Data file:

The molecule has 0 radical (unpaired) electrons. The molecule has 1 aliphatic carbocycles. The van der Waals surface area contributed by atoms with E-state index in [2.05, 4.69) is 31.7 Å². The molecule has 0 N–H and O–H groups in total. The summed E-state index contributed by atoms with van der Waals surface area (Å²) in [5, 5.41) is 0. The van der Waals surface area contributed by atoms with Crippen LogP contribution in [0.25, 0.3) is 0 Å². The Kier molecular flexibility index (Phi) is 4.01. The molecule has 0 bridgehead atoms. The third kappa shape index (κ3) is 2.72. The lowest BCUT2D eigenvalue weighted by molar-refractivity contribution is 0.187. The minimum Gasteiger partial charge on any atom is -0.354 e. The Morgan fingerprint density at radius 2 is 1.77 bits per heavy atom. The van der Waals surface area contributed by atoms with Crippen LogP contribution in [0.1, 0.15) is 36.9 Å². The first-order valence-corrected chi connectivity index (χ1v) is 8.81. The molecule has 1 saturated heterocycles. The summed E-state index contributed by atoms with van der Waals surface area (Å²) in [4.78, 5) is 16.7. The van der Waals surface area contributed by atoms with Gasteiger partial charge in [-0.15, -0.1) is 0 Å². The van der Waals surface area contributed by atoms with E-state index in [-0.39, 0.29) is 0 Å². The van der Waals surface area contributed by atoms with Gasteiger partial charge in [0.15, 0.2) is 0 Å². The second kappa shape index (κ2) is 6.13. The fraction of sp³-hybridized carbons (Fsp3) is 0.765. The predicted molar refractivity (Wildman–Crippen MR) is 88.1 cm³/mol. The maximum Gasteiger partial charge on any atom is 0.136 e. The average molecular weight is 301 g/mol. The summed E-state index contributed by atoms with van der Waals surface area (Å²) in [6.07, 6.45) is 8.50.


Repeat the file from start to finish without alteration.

The molecule has 0 radical (unpaired) electrons. The molecule has 1 aliphatic carbocycles. The van der Waals surface area contributed by atoms with E-state index in [2.05, 4.69) is 31.7 Å². The molecule has 0 N–H and O–H groups in total. The summed E-state index contributed by atoms with van der Waals surface area (Å²) in [5, 5.41) is 0. The van der Waals surface area contributed by atoms with Crippen LogP contribution in [0.25, 0.3) is 0 Å². The Kier molecular flexibility index (Phi) is 4.01. The molecule has 0 bridgehead atoms. The third kappa shape index (κ3) is 2.72. The lowest BCUT2D eigenvalue weighted by molar-refractivity contribution is 0.187. The minimum Gasteiger partial charge on any atom is -0.354 e. The Morgan fingerprint density at radius 2 is 1.77 bits per heavy atom. The van der Waals surface area contributed by atoms with Crippen LogP contribution in [0.1, 0.15) is 36.9 Å². The first-order valence-corrected chi connectivity index (χ1v) is 8.81. The molecule has 1 saturated heterocycles. The summed E-state index contributed by atoms with van der Waals surface area (Å²) in [4.78, 5) is 16.7. The van der Waals surface area contributed by atoms with Gasteiger partial charge in [-0.15, -0.1) is 0 Å². The van der Waals surface area contributed by atoms with E-state index in [-0.39, 0.29) is 0 Å². The van der Waals surface area contributed by atoms with Gasteiger partial charge in [0.15, 0.2) is 0 Å². The second kappa shape index (κ2) is 6.13. The fraction of sp³-hybridized carbons (Fsp3) is 0.765. The predicted molar refractivity (Wildman–Crippen MR) is 88.1 cm³/mol. The maximum Gasteiger partial charge on any atom is 0.136 e. The average molecular weight is 301 g/mol. The summed E-state index contributed by atoms with van der Waals surface area (Å²) in [6.07, 6.45) is 8.50.